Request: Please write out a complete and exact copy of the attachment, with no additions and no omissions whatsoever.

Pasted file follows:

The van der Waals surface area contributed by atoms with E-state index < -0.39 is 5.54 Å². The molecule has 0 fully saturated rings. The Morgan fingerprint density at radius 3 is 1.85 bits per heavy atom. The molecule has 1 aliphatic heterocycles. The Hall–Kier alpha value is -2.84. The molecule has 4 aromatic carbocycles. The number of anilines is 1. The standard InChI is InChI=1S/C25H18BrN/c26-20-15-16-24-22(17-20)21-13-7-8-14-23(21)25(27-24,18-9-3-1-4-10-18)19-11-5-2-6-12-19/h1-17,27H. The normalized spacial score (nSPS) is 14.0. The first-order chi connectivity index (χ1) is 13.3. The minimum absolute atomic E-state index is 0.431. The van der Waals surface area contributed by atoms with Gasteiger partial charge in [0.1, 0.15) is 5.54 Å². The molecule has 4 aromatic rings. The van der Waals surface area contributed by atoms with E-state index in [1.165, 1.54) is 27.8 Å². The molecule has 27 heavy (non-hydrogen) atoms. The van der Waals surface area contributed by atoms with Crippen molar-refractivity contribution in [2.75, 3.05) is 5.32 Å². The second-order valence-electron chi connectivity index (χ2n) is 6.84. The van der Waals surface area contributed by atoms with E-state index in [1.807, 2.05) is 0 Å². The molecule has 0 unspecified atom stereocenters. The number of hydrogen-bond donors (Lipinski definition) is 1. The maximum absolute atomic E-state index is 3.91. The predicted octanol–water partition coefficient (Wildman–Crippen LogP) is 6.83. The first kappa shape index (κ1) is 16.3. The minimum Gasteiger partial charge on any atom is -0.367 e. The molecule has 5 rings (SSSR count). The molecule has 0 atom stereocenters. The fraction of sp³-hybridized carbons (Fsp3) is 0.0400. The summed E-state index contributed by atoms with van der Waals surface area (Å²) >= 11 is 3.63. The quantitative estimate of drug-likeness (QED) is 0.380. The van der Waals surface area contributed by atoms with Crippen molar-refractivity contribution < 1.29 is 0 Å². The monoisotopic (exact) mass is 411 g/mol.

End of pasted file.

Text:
The van der Waals surface area contributed by atoms with E-state index < -0.39 is 5.54 Å². The molecule has 0 fully saturated rings. The Morgan fingerprint density at radius 3 is 1.85 bits per heavy atom. The molecule has 1 aliphatic heterocycles. The Hall–Kier alpha value is -2.84. The molecule has 4 aromatic carbocycles. The number of anilines is 1. The standard InChI is InChI=1S/C25H18BrN/c26-20-15-16-24-22(17-20)21-13-7-8-14-23(21)25(27-24,18-9-3-1-4-10-18)19-11-5-2-6-12-19/h1-17,27H. The normalized spacial score (nSPS) is 14.0. The first-order chi connectivity index (χ1) is 13.3. The minimum absolute atomic E-state index is 0.431. The van der Waals surface area contributed by atoms with Gasteiger partial charge in [0.1, 0.15) is 5.54 Å². The molecule has 4 aromatic rings. The van der Waals surface area contributed by atoms with E-state index in [1.165, 1.54) is 27.8 Å². The molecule has 27 heavy (non-hydrogen) atoms. The van der Waals surface area contributed by atoms with Crippen molar-refractivity contribution in [2.75, 3.05) is 5.32 Å². The second-order valence-electron chi connectivity index (χ2n) is 6.84. The van der Waals surface area contributed by atoms with E-state index in [1.807, 2.05) is 0 Å². The molecule has 0 unspecified atom stereocenters. The number of hydrogen-bond donors (Lipinski definition) is 1. The maximum absolute atomic E-state index is 3.91. The predicted octanol–water partition coefficient (Wildman–Crippen LogP) is 6.83. The first kappa shape index (κ1) is 16.3. The minimum Gasteiger partial charge on any atom is -0.367 e. The molecule has 5 rings (SSSR count). The molecule has 0 atom stereocenters. The fraction of sp³-hybridized carbons (Fsp3) is 0.0400. The summed E-state index contributed by atoms with van der Waals surface area (Å²) >= 11 is 3.63. The quantitative estimate of drug-likeness (QED) is 0.380. The van der Waals surface area contributed by atoms with Crippen molar-refractivity contribution < 1.29 is 0 Å². The monoisotopic (exact) mass is 411 g/mol.